Type: Journal Article
Venue: Geophysical Journal International
Nastula, J., and R.M. Ponte, 1999. Further evidence for oceanic excitation of polar motion. Geophysical Journal International, 139, 123-130.
Resource Link: http://adsabs.harvard.edu/full/1999GeoJI.139..123N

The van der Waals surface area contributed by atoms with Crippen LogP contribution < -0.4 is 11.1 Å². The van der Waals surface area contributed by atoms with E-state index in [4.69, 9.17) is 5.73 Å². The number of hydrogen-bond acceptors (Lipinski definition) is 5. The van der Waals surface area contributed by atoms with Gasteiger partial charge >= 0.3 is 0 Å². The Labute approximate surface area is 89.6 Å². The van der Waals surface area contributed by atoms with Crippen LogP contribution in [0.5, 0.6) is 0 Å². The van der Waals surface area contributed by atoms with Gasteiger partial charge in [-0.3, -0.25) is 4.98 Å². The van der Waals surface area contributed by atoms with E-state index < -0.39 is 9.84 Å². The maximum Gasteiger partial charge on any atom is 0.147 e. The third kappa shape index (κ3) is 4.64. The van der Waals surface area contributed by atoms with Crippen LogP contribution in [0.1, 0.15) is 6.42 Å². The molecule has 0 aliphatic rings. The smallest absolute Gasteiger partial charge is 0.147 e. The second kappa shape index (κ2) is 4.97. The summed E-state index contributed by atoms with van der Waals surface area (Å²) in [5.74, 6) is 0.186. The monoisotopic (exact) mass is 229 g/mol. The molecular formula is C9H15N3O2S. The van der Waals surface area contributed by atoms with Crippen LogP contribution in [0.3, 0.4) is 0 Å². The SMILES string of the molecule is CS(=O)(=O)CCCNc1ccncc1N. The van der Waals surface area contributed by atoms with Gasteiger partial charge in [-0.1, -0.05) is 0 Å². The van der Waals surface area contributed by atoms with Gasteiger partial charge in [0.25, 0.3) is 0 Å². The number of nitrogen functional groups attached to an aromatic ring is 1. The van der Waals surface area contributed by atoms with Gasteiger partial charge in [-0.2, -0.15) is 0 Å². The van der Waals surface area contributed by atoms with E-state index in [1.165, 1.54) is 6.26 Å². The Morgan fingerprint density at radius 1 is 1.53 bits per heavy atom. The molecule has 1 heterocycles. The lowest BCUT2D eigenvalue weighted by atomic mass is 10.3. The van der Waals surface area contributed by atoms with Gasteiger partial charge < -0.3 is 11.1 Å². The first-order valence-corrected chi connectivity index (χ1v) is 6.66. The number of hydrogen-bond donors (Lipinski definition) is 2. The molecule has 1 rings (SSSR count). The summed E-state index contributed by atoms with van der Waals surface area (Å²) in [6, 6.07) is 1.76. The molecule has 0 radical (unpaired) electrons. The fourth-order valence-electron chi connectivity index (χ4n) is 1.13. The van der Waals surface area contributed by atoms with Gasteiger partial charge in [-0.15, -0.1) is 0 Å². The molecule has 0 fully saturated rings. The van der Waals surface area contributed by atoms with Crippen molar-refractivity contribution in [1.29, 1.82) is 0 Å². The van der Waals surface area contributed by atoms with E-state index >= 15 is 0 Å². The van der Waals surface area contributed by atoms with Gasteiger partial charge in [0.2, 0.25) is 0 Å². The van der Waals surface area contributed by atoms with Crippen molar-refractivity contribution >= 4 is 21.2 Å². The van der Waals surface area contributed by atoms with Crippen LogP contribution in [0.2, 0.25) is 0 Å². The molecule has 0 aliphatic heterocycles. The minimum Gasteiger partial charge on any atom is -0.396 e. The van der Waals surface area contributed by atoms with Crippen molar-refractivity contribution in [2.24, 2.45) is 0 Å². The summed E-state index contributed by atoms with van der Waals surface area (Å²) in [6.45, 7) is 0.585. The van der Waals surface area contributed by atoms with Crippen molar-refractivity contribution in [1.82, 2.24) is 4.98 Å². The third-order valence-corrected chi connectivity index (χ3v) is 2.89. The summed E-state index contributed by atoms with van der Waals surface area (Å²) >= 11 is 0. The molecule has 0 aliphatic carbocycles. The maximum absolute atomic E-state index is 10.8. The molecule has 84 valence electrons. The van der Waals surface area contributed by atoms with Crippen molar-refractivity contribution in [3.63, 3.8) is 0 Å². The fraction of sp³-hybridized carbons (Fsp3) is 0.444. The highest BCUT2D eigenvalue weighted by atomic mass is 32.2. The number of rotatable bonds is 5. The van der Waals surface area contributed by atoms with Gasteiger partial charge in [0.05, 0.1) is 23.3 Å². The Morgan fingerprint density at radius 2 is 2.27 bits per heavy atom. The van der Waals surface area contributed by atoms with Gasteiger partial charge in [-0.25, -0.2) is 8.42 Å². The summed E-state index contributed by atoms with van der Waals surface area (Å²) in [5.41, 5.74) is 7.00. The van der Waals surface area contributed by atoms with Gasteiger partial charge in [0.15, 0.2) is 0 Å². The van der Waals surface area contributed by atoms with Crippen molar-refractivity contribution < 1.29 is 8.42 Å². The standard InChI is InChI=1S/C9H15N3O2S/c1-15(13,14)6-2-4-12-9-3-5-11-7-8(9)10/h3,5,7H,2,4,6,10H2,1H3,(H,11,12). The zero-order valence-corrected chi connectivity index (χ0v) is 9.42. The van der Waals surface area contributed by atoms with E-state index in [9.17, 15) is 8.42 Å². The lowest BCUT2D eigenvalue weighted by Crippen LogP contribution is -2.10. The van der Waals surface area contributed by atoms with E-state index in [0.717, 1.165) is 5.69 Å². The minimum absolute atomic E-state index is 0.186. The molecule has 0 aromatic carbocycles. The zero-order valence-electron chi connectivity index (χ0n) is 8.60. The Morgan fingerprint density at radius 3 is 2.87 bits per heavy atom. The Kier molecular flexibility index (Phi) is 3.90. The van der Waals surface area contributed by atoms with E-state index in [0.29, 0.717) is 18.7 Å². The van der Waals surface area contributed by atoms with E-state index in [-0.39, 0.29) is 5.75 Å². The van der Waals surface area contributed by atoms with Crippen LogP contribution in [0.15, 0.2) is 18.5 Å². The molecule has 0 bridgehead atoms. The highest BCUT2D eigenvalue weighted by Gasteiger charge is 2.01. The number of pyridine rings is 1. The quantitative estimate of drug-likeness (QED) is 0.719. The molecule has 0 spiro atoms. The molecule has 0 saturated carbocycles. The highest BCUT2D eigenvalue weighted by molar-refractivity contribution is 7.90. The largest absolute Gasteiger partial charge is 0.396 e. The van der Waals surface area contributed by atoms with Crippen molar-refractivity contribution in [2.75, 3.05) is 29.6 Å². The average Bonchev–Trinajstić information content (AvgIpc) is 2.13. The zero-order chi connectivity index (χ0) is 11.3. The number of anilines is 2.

While the role of the atmosphere in driving variations in polar motion is well established, the importance of the oceans has been recognized only recently. Further evidence for the role of the oceans in the excitation of polar motion is presented. To estimate the equatorial excitation functions, χ1 and χ2 , for the ocean, we use velocity and mass fields from a constant-density ocean model, driven by observed surface wind stresses and atmospheric pressure, for the period 1993–1995; comparison with similar functions derived from a more complex density-stratified ocean model indicates the effectiveness of the simple constant-density modelling approach. Corresponding atmospheric excitation functions are computed from NCEP/NCAR re-analyses. Results indicate significant improvements in the agreement with the observed polar motion excitation when the simulated oceanic effects are added to atmospheric excitation. Correlations between the polar motion and the geophysical signals at periods of 15–150 days increase from 0.53 to 0.80 and from 0.75 to 0.88 for χ1 and χ2 , respectively. The oceanic signals are particularly important for seasonal variations in χ1 (correlation increases from 0.28 to 0.85 when oceanic excitation is included). A positive impact of the oceans on more rapid polar motion is also observed, up to periods as short as 5 days. The sensitivity of the results to different forcing fields and different amounts of friction in the oceans is also discussed.